What's up with Rasheed Sulaimon?

Shooting guard Rasheed Sulaimon has been slumping since the early part of the season. (USATSI)
Shooting guard Rasheed Sulaimon has been slumping since the early part of the season. (USATSI)

Duke looked very good in its win over Michigan on Tuesday night, getting 24 points and nine assists from Quinn Cook and holding Nik Stauskas to just four points on two shots. The Blue Devils looked like the top-10 team we all thought they should be.

But it was impossible not to notice one thing: where is Rasheed Sulaimon?

The 6-foot-4 sophomore from Houston started 33 games last season, averaging 11.6 points. He was expected to blossom into an all-conference player this season, and some preseason mock drafts pegged him as a first-round pick in June’s NBA draft.

Yet on Tuesday, Sulaimon was nowhere to be found – he didn’t play a single minute.

This doesn’t seem like an isolated incident, either; Sulaimon has been struggling most of the season and seems to be squarely in head coach Mike Krzyzewski’s doghouse.

Since scoring 33 points in the first two games of the season, Sulaimon has totaled 24 points in the last seven games. During that span, he is shooting 6-for-28 from the field and 1-for-9 from 3-point range. He has only started four of the eight games he played.

So what’s the deal?

"As a man, he has to step up and accept what he needs to do," guard Tyler Thornton told Laura Keeley of the Raleigh News & Observer. "We need him. That’s all I can really say about that."

"He knows what he needs to do, I don’t really want to speak on that," he said. "He have a week and a half until our next game. We have a lot of practice time. Hopefully we can get what we need out of him in that span."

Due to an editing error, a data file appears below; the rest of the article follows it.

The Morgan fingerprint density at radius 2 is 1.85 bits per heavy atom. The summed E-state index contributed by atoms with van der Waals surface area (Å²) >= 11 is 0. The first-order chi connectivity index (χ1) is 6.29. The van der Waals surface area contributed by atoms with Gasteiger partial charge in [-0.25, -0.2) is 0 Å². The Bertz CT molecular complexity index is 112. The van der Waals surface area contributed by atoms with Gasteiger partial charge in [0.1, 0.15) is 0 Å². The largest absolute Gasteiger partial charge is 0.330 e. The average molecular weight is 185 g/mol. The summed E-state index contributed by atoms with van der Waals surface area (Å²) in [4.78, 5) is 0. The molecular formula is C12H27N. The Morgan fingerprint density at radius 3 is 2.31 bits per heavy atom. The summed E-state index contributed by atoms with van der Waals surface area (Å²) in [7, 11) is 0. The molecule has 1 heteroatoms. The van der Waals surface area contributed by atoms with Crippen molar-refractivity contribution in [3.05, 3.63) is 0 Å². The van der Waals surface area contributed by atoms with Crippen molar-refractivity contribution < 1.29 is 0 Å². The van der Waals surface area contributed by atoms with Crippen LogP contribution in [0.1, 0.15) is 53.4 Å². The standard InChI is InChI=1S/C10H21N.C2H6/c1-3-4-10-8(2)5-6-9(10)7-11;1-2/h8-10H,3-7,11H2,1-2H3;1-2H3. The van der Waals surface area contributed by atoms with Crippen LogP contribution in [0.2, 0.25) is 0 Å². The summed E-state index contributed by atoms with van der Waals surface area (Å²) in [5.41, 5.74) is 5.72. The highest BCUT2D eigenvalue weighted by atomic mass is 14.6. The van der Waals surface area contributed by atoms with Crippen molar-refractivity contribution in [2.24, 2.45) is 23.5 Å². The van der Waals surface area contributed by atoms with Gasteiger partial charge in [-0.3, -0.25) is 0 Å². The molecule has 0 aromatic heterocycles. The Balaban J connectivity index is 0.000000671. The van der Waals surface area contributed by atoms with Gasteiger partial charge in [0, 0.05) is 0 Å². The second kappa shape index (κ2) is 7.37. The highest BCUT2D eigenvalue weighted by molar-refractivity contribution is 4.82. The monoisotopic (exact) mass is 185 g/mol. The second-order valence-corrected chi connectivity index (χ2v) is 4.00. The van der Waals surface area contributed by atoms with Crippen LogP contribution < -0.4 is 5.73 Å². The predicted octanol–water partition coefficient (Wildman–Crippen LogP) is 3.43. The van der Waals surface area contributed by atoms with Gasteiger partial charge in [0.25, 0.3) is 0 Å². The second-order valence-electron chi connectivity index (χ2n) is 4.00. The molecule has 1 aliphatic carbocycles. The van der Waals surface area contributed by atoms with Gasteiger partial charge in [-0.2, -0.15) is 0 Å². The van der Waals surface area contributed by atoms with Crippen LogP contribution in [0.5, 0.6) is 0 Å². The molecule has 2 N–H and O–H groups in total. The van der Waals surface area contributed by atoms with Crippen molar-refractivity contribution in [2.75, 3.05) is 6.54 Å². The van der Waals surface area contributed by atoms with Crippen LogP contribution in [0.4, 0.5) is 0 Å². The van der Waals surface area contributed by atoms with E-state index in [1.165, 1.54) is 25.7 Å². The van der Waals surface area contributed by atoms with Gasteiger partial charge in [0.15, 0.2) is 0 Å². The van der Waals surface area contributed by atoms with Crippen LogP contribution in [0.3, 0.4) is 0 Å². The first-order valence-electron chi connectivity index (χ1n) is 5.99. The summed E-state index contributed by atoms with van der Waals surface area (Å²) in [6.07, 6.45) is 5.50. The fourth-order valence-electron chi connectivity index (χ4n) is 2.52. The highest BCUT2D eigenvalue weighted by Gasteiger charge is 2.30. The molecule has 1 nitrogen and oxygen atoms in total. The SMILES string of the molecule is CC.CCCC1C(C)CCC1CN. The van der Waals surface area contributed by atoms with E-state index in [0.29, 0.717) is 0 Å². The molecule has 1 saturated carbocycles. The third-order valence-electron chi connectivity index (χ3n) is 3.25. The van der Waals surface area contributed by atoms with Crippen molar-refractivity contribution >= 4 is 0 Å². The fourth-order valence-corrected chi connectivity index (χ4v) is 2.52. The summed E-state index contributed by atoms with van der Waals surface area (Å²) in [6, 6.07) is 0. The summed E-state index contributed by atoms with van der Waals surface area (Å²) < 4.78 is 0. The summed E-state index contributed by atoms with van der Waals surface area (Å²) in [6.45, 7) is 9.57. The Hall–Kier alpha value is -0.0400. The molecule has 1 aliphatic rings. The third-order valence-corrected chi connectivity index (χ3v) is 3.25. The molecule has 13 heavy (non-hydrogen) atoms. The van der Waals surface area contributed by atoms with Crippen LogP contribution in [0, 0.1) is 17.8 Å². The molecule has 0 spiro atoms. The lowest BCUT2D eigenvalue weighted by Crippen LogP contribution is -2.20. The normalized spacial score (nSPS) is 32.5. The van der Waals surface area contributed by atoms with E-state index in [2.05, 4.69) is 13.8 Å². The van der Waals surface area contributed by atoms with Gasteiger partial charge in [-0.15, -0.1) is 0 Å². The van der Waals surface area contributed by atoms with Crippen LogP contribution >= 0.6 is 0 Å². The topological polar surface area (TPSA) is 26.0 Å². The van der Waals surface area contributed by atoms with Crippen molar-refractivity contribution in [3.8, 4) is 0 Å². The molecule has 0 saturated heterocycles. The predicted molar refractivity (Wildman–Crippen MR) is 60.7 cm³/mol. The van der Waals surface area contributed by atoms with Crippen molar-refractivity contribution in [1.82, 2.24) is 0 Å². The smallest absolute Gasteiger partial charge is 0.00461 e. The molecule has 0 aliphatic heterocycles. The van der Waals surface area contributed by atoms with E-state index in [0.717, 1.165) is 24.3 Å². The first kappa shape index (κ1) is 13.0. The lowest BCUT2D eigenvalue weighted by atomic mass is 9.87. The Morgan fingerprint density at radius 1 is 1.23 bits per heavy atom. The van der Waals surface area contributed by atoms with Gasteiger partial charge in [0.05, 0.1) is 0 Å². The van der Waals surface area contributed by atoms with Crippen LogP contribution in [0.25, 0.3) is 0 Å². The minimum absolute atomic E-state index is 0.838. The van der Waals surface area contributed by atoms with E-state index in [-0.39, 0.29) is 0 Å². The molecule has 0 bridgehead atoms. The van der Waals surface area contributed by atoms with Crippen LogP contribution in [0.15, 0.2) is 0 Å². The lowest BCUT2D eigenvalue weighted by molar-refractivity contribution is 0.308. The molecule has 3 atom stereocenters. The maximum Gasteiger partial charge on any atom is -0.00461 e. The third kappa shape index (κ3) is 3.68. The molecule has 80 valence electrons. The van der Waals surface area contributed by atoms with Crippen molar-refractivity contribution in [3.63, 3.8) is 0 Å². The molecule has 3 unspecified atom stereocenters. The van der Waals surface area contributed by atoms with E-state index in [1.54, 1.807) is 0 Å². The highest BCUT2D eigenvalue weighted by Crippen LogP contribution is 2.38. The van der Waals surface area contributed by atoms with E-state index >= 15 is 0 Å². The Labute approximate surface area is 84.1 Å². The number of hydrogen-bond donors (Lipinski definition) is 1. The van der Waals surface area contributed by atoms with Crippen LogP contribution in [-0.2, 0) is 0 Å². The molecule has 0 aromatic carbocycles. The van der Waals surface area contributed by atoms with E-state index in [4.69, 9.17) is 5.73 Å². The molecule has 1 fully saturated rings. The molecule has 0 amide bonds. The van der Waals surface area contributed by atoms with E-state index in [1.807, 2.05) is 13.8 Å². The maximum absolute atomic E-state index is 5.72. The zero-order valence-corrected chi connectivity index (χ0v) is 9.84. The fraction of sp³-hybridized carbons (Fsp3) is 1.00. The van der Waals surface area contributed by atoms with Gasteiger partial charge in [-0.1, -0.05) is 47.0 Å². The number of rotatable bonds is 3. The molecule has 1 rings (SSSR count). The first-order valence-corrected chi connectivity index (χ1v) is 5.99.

Krzyzewski didn’t give much more than that.

Sulaimon didn’t give any quotes to the press (that I could find, at least), but he did tweet this last night.

Now, this brings us to the next question: how much does Duke need Sulaimon going forward?

After all, Tyler Thornton has done an admirable job replacing him in the starting lineup, giving Duke a secondary ball-handler and a very good defender. Moreover, Andre Dawkins and Matt Jones stepped up off the bench against Michigan. Both are knockdown shooters, and Jones did a fine job chipping in to guard Stauskas.

With that said, I think Sulaimon is a huge key for Duke. He’s been struggling mightily this season, but he showed last season he can be an excellent third option offensively and the team’s premier perimeter defender. The Blue Devils have done a better job guarding penetration lately, although I wouldn’t exactly deem it a strength just yet. Sulaimon is capable of getting his own shot, and can take pressure off Jabari Parker and Rodney Hood.

I have no doubt that Thornton and Dawkins and Jones can fill Sulaimon’s shoes while he’s in the doghouse, but I think the Blue Devils need him to be a Final Four and national title contender. 

However, it will be up to him to figure things out and snap out of his funk. 

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